In a recent post I promised to showcase a Great Egret. I didn’t have a current bird of that species in my lens, but I was confident that once the Snowy Egrets came back, the Great wouldn’t be far behind. And I was right. This individual stood almost motionless on the edge of the North Basin on the east side of the park, eyeballing the shallow water at its feet, with greater patience than mine. I took my fill of images and walked on. Half an hour later I returned and the Great had moved maybe thirty yards but once again stood almost as still as a statue. The next day it was back, or still there, in almost the same spot, and displayed its ability to stalk on the irregular rocks at the water’s edge. This individual looked quite large, fully grown, but its beak was still sharp and brightly colored. If I’m not mistaken, as they get older, their beaks lose a bit of edge and the tip becomes more dull and worn. In any event, I wasn’t privileged to see this bird catch anything. As a time-bound human I had to move on.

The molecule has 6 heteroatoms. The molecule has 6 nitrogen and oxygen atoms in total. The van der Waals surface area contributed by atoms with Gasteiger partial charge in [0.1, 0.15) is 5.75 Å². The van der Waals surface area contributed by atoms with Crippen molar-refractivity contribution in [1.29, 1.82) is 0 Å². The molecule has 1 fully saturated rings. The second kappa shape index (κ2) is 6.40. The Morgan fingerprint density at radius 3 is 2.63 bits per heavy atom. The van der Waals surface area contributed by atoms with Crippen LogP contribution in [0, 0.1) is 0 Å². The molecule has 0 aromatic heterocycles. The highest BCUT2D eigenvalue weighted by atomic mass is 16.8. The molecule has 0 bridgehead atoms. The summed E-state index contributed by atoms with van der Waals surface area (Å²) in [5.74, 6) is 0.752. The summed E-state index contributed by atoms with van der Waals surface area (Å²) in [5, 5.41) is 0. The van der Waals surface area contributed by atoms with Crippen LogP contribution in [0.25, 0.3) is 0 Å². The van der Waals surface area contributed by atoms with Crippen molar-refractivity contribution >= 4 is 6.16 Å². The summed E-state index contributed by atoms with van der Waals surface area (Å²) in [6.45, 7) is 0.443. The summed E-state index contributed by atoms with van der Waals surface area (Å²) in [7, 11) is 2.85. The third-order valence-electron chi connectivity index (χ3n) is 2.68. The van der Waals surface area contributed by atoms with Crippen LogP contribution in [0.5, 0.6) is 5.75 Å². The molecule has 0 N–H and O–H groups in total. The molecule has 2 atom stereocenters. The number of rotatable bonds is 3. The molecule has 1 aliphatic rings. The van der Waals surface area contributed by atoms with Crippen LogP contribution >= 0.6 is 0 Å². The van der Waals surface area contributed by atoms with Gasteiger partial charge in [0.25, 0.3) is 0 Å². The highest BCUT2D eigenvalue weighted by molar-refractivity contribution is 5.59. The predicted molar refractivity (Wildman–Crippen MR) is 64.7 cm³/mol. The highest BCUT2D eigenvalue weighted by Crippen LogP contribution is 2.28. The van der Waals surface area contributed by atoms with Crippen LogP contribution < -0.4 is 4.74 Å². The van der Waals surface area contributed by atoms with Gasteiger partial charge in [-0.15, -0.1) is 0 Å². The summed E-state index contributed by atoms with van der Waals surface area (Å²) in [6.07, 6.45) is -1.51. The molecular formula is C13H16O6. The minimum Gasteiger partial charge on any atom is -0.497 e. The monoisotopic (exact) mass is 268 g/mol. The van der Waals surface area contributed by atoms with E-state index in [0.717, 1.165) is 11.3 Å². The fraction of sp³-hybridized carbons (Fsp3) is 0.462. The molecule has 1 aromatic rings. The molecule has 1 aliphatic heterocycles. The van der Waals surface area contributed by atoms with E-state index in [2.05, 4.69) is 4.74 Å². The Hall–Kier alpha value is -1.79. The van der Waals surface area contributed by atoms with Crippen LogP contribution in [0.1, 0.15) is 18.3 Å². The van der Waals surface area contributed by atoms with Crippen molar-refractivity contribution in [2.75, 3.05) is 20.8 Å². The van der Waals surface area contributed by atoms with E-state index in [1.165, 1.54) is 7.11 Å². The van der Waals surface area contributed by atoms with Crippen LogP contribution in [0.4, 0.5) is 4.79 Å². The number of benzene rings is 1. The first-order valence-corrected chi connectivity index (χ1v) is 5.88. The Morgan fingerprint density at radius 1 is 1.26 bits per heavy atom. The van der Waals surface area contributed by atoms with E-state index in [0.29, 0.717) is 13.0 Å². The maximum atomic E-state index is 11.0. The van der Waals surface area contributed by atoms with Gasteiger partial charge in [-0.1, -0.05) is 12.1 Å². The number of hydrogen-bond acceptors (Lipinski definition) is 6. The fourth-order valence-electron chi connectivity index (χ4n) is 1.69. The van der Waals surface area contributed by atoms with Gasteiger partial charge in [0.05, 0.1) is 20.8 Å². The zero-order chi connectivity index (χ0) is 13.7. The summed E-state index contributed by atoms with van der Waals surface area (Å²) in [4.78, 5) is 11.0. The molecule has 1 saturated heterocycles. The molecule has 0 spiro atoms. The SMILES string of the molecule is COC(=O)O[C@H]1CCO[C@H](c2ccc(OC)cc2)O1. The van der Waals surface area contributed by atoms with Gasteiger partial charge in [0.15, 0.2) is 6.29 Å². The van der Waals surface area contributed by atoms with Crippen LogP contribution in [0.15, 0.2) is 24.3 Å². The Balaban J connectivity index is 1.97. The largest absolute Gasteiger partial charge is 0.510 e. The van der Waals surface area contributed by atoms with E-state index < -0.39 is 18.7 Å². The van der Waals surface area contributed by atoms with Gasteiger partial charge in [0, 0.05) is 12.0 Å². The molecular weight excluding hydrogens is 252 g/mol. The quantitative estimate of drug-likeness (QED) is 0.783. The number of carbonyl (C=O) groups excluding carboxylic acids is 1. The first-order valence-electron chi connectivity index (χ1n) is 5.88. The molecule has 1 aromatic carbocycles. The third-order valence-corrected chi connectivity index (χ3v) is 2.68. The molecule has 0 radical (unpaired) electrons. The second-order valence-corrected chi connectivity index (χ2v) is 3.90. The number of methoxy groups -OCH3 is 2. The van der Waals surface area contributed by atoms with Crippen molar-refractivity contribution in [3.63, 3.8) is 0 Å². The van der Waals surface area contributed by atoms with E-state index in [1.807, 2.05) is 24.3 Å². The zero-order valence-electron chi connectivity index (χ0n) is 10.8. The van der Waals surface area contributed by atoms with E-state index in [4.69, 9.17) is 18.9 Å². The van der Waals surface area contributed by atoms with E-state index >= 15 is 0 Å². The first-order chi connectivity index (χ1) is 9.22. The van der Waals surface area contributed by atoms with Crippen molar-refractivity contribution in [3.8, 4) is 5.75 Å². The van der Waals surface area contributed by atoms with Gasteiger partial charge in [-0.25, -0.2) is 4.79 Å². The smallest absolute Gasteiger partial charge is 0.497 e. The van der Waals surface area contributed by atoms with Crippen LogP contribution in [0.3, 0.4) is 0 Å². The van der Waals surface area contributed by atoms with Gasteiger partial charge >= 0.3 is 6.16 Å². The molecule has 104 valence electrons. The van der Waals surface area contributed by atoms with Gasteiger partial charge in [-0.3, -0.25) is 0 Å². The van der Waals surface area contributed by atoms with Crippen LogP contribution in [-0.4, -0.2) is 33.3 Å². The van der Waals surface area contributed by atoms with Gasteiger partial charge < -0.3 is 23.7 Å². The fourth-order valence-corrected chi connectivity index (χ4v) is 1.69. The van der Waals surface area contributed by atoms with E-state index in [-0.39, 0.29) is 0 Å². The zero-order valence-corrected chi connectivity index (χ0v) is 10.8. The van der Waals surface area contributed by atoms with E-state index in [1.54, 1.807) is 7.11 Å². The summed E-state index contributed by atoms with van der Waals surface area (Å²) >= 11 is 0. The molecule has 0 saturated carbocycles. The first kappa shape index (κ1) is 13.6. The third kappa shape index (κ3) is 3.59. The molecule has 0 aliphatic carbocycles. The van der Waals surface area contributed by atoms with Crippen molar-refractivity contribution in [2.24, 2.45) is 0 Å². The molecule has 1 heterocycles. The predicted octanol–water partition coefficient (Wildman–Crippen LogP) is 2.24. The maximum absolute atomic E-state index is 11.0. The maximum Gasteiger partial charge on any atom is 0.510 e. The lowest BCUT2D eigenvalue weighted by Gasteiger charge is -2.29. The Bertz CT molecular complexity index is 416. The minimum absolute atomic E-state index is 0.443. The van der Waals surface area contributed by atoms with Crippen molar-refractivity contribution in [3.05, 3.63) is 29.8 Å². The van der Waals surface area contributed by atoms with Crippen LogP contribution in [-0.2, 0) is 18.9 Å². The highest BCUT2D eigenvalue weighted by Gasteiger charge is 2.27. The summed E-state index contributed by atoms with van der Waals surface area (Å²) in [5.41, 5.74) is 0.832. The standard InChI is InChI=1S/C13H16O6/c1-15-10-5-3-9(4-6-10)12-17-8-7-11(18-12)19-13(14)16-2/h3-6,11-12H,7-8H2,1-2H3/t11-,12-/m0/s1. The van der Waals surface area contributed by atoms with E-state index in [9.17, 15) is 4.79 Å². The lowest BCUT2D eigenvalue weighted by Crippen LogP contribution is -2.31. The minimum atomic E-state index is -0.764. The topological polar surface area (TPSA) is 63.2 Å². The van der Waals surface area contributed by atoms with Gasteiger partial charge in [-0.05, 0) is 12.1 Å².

Here’s a couple of details of interest. The egret’s knees bend forward, not backward like our own. How would we walk differently if our legs bent like the egret’s?
And the Great’s feet are black/grey, unlike the Snowy Egret, whose feet are dipped in bright orange.